As it states: “No public monies or property shall be appropriated or paid or any public credit utilized, by the legislature or any other political subdivision or agency of the state directly or indirectly to aid or maintain any private, denominational or other nonpublic, pre-elementary, elementary, or secondary school.”

Since it doesn’t explicitly block school choice programs based on religion, legal experts don’t don’t think the Espinoza decision will have any impact on lifting those restrictions.

That’s not stopping some private school leaders in Michigan from holding out some hope, however.

“I am hopeful that upon further analysis, the Espinoza decision will set in motion the process for eliminating Michigan’s discriminatory Blaine amendment which bans aid to nonpublic school students, the vast majority of which are Catholic and faith-based,” said Kevin Kijewski, superintendent of Catholic schools for the Archdiocese of Detroit, in a social media post.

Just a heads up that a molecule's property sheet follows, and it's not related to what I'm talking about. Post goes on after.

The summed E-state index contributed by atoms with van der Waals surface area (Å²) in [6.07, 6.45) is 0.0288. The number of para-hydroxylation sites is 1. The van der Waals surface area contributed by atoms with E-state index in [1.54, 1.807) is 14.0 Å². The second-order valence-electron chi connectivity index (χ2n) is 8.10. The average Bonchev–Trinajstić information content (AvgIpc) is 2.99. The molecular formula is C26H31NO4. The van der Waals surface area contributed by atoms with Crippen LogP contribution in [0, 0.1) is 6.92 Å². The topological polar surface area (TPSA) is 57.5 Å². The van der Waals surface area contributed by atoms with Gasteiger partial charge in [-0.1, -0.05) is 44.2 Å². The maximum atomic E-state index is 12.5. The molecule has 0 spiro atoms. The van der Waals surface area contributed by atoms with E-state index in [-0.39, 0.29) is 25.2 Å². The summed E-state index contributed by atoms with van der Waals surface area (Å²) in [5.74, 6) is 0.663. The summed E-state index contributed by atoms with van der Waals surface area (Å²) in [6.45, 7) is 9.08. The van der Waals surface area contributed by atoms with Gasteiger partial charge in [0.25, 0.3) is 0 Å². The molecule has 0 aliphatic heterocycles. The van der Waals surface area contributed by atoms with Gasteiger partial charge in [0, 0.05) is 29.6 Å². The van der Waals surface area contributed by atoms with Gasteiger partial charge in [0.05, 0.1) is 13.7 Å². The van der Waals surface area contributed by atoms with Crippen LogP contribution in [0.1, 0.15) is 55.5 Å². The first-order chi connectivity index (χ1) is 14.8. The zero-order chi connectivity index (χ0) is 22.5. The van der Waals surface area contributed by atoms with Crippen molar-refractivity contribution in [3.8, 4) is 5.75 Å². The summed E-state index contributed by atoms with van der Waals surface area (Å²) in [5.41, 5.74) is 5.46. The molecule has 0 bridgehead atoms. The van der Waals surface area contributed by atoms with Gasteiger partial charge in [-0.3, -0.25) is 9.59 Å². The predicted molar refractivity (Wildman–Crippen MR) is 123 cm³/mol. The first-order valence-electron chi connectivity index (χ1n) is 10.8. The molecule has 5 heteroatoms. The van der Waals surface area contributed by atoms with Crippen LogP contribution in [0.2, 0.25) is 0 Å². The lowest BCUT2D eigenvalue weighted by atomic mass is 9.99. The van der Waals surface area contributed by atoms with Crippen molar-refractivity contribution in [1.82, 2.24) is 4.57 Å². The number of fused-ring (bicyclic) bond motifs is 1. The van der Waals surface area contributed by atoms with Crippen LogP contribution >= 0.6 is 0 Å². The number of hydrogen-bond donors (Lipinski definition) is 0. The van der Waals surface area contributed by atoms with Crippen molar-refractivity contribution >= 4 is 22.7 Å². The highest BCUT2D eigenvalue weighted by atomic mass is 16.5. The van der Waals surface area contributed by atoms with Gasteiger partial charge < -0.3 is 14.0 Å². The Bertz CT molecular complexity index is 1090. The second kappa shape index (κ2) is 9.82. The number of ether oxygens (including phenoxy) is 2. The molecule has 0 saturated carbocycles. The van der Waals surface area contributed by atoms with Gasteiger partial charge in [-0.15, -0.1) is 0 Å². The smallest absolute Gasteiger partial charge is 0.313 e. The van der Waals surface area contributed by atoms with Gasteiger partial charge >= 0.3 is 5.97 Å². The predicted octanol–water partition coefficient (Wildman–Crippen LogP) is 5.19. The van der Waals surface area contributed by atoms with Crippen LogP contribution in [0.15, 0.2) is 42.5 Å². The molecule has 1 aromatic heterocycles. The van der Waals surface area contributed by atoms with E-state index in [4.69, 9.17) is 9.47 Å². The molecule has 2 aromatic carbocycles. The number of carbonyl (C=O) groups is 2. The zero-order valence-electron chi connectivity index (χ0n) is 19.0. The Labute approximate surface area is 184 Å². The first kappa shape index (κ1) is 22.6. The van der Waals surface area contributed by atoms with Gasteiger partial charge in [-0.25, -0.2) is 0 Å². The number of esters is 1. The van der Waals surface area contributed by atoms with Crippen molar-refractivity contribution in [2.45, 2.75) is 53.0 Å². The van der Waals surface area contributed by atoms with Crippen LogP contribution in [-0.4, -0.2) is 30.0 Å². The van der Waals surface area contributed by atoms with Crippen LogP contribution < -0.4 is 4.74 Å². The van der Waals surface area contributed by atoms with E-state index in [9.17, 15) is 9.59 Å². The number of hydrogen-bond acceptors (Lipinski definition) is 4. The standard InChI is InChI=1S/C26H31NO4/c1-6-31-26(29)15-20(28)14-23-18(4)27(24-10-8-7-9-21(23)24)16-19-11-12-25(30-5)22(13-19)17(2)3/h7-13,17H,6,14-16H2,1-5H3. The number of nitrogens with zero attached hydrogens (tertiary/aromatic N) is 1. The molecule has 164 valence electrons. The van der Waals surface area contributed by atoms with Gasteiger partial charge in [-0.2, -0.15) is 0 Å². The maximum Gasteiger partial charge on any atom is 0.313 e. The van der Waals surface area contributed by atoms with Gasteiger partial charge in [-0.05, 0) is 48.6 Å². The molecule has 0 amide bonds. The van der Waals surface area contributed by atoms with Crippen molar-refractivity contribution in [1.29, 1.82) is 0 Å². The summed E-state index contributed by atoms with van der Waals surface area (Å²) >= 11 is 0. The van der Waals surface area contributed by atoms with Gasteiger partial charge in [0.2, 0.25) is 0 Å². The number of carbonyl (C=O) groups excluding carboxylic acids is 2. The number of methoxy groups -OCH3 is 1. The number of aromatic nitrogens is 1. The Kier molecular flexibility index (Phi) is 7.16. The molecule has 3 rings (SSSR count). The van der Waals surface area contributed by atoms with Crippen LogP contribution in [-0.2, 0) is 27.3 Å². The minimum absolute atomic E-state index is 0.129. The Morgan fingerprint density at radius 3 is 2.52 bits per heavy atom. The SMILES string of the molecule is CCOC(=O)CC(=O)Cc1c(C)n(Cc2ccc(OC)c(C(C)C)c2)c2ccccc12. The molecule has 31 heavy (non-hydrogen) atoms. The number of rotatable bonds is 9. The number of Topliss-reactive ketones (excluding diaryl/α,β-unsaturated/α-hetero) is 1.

Kijewski also says he’s going to be paying close attention to what impact the High Court’s decision will have on a case before the Michigan Supreme Court related to reimbursing private schools for health and safety mandates required by the state. The state court had delayed a decision until the Espinoza ruling.

Ben DeGrow, education policy director at the Mackinac Center for Public Policy, isn’t expecting the Espinoza decision to have direct influence in Michigan. But he says the state is now part of a “small handful of outliers” when it comes to educational opportunity.

If nothing else, this decision should spur a renewed debate among Michiganians and lawmakers over changing the state’s constitution and finally giving families true school choice.


Traverse City Record-Eagle. July 5, 2020.

Risky reveling may hurt us all

Brace yourselves.

It appears we likely are set to receive a beating from the pandemic coronavirus that ground our nation, and much of the rest of the world, to a halt in recent months.